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Americans grab bronze rings

China gets the gold medal and Japan captures the silver.

August 12, 2008|Diane Pucin | Times Staff Writer

BEIJING -- Coming from nowhere, with its two top gymnasts injured, and with an inconsistent replacement who hadn't made the original team coming through at the best possible moment, the United States won an unlikely bronze medal in the Olympic men's gymnastics team competition Tuesday at National Indoor Stadium.

China destroyed the field as expected, winning the gold medal with 286.125 points. Japan overtook the U.S. on the last rotation to win the silver with 278.875.

But even after Kevin Tan had a sit-down moment on the pommel horse and Raj Bhavsar so slowly rotated that it seemed as if time stood still, Alexander Artemev came out for the second time in a row to fiercely swing around the horse, flying high and landing with satisfaction.

The Americans had to wait while Germany also finished on the pommel horse. The Germans had needed to score at least 45.900 points to tie the U.S. but Phillip Boy, Robert Juckel and Thomas Andergassen managed only 44.650. The U.S. had its bronze with 275.850. The Germans hugged the Americans in a teary moment for both the medalists and the fourth-place finishers.

The Chinese placed first on five of the six apparatuses. It was sweet redemption for the team that finished fifth in Athens.

This bronze medal, in its way, was equally redemptive for the Americans.

After stars Paul and Morgan Hamm withdrew within 10 days of each other and the team added alternates Bhavsar and Artemev there were questions about whether the team would advance into the eight-team final.

But Artemev, who had fallen three times on the pommel horse during four rounds of Olympic qualifying, came through with his nerves bundled up and put away.

When he completed his horse routine, Artemev howled, and jumped into the arms of his teammates.

Even though the U.S. finished with its two worst scores (on floor exercise and pommel horse) it had built a cushion.

On the first routine of the morning, Chen Yibing, 23, an Olympic rookie, finished his final floor pass by staggering out of bounds and slapping his hands to his head. His score of 14.575 brought a collective groan in the arena.

The Chinese men four years ago were heavy favorites to defend the team gold medal they had won in Sydney in 2000 but a series of major falls in the team finals landed them in fifth. Japan won the team gold and the United States, led by the Hamms, won the silver.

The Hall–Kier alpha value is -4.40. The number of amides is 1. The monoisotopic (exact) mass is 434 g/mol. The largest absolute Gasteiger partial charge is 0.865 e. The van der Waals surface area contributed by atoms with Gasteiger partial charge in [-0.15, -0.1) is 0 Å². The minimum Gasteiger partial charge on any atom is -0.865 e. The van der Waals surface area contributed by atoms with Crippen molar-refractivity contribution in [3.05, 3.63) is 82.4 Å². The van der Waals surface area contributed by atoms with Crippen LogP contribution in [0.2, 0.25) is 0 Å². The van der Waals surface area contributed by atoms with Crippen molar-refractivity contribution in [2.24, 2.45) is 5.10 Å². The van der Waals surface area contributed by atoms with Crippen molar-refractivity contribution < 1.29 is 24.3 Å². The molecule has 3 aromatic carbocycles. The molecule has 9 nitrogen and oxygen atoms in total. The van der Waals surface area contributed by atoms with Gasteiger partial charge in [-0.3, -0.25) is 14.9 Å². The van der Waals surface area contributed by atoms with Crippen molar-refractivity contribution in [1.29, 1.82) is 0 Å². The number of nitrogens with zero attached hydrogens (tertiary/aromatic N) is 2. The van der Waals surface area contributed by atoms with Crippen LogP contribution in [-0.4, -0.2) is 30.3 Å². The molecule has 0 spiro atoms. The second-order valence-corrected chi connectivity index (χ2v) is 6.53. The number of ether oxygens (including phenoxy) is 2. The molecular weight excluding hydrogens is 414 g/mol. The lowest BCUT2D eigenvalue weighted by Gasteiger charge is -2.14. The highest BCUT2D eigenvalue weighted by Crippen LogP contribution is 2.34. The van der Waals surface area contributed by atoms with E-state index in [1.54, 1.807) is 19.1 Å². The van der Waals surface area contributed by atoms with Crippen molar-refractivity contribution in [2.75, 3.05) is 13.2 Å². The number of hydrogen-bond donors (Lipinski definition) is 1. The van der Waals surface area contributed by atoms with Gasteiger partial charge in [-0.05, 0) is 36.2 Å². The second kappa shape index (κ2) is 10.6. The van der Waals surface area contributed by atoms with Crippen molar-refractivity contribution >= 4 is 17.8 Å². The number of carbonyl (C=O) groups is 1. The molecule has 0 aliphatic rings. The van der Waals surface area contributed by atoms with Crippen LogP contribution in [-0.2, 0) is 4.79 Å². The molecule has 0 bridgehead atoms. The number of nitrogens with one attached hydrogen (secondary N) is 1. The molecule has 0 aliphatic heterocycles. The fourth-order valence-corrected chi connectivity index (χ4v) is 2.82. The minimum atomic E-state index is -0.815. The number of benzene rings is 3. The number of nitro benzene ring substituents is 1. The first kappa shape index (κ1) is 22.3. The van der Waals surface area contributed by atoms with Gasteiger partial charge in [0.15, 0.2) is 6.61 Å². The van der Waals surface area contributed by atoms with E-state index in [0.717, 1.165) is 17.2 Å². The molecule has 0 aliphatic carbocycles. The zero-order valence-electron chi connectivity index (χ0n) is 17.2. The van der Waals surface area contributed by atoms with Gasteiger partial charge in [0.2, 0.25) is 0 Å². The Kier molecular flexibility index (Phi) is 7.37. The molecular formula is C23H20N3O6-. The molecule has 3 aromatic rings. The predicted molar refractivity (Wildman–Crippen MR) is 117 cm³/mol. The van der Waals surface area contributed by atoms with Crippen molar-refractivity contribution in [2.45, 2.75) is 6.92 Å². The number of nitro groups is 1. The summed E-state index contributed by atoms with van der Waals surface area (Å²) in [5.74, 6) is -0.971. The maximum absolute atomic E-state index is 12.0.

After Chen's inauspicious start, though, Yang Wei and another youngster, Zou Kai, 20, powered through their floor tumbling with tightly wound somersaults and flips. Yang had a solid 15.425 and Zou an excellent 15.925 and as Takuya Nakase stumbled badly to lead off on floor for Japan, it seemed a Chinese rout might be on.

This Chinese team is filled with veterans. Leader Yang, 28, is a three-time Olympian who won team gold and individual all-around silver in 2000; Xiao Qin, and Li Xiaopeng (who won team gold and individual gold on parallel bars in 2000 and a parallel bronze in 2004); have Olympic experience.

The Americans started on still rings, where Bhavsar did a steady turn and scored 15.325.

It was on the third rotation for China, the rings, that the team began to pull well ahead.

Huang, Yang and Chen scored over 16.000 and the arena erupted. Chinese flags waved and even for those who don't speak Mandarin the chant was clear. "Let's go . . . China. . . . Let's go . . . China." Chen's 16.575 was the final score posted and the team high-fived and acknowledged the crowd.

The American fans began tentatively making themselves heard with a "USA, USA" chant after Bhavsar (15.575) and Jonathan Horton (15.625) knocked out solid parallel bar routines. When Justin Spring finished the set with a 15.850, the U.S. led the competition. China took the lead after vault.

Those "USA" cheers got even louder when Joey Hagerty, Horton and Spring flew through the high bar without a fall. Horton and Spring, who do high-risk moves, had taken big falls during qualifying competitions but when Spring held his landing the men jumped into each others' arms. Assistant Coach Miles Avery swung Spring around.

After four rotations the U.S. was second, 1.575 points behind China and over three points ahead of third-place Japan. But the U.S. finished with its two weakest events, floor exercise and pommel horse.


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